Nickels and Dimes

Len turns the tin cup restlessly in his hands and slams it to the pavement. It’s been five hours this morning and he has barely enough to buy a cup of coffee, maybe a newspaper.

Hardly the beginnings of another empire.

He scratches at the back of his grimy neck with jagged fingernails cracked and splintering from scraping change off the pavement. Casts baleful eyes up at the pedestrians walking past him.

“Spare a dollar?”

They walk past with nary a glance down at his unwashed Armani overcoat.

To hell with this small change, he thinks.

Approaching him is a guy in a suit. Pinstripes. Glaring yellow tie. Len owned a tie like that once. Never wore it. Couldn’t stomach the color. Now he’s positively salivating at the sight of it. He gets a wild idea. Smooths down his wild hair, spits in his hand and wipes his face as much as he can. Impressions matter.

He hops to his feet and falls in step with the suit, avoiding his notice for the moment thanks to the cell phone glued to the guy’s other hand.

“I’ve got a proposition for you,” he says in his best business school voice.

The suit turns and grimaces. Says nothing. Doesn’t have to.

Len starts to protest, grabbing at the man’s arm. Reflexively, like a squid shooting ink, the man throws a small handful of change at Len: “Just leave me alone!” The coins bounce off Len’s chest and he stares, dumbfounded. Looks at the spinning nickels and dimes tinkling onto the sidewalk. Kicks them away.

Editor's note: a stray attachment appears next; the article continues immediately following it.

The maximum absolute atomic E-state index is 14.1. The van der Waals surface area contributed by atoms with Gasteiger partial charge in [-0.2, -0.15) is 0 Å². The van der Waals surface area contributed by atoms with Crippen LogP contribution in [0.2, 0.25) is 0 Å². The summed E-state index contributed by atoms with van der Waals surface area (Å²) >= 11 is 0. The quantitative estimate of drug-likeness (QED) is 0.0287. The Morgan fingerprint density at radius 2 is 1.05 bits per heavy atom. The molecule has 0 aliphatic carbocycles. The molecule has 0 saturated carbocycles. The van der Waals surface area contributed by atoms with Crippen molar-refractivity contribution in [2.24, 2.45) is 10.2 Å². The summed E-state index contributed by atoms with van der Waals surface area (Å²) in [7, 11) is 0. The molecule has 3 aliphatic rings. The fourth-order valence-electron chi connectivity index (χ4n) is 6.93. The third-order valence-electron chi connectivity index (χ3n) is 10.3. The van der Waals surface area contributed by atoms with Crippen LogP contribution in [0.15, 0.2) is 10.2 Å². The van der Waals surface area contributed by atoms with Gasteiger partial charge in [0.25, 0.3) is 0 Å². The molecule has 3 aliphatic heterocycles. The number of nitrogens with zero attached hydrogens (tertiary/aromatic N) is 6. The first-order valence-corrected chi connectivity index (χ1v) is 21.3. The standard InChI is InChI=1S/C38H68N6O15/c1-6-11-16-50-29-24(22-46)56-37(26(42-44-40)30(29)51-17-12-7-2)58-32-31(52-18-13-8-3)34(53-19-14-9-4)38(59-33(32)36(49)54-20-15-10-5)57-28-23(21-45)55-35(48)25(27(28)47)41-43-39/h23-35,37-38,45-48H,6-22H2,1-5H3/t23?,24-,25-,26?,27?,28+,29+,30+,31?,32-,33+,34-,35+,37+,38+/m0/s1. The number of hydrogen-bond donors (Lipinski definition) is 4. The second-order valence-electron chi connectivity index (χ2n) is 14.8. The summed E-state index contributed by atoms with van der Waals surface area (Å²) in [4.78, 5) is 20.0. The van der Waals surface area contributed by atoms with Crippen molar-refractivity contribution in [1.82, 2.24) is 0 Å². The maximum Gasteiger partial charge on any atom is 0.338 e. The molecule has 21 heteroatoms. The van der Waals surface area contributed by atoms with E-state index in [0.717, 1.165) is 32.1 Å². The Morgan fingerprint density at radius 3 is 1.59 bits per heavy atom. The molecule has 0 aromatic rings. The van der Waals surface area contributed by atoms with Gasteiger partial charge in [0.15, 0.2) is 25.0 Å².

Len looks up, catching his reflection in a storefront window. Behind his reflection float rows upon rows of oak-colored liquor in gleaming glass bottles. He steps to the side, craning his neck; a scruffy guy with glasses sits half-reading, half-nodding over a newspaper behind the counter. How much cash does a liquor store keep to hand? A couple hundred, at least, he figures.

He shoves his hand into his pocket, makes a gun with index and thumb, and eases into the store.

He pretends to shop for a minute before approaching the attendant. He steps up airily, looking around, as if he’s about to ask for the time.

“Is that an Armani?” the keeper asks.

Len, flummoxed, mumbles, “yeah.”

“The hell did you get that?”

“It’s mine. I used to run a Fortune 500 Company.” Len can’t help but straightening a little, assuming some of his old posture.

The guy studies him hard, chewing on his lip. Then his eyes light up. “You’re Len Fitcher, CEO of Narrington Pharmaceuticals!”

“Ex. Ex-CEO.”

The man blinks. “Well, shit, man. Do you want a job?”

“Do I want a …” Len is too flabbergasted to finish the sentence. His teeth grind, and his throat tightens in a growl. He thrusts his gun-hand in his pocket toward the man’s face. “I don’t want a goddamn job. I want your fucking money.”

*****************

I’ve been working on a handful of shorts — 500 words or fewer apiece, a real challenge for me — for the past several weeks in lieu of working on novels or other such large-scale projects. This is one of them. Not sure yet what I’m doing with the rest. We’ll see. In the meantime, hope you enjoy!

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About Pavowski

I am a teacher, runner, father, and husband. I am an author-in-progress. I know just enough about a lot of things to get me into a lot of trouble. View all posts by Pavowski

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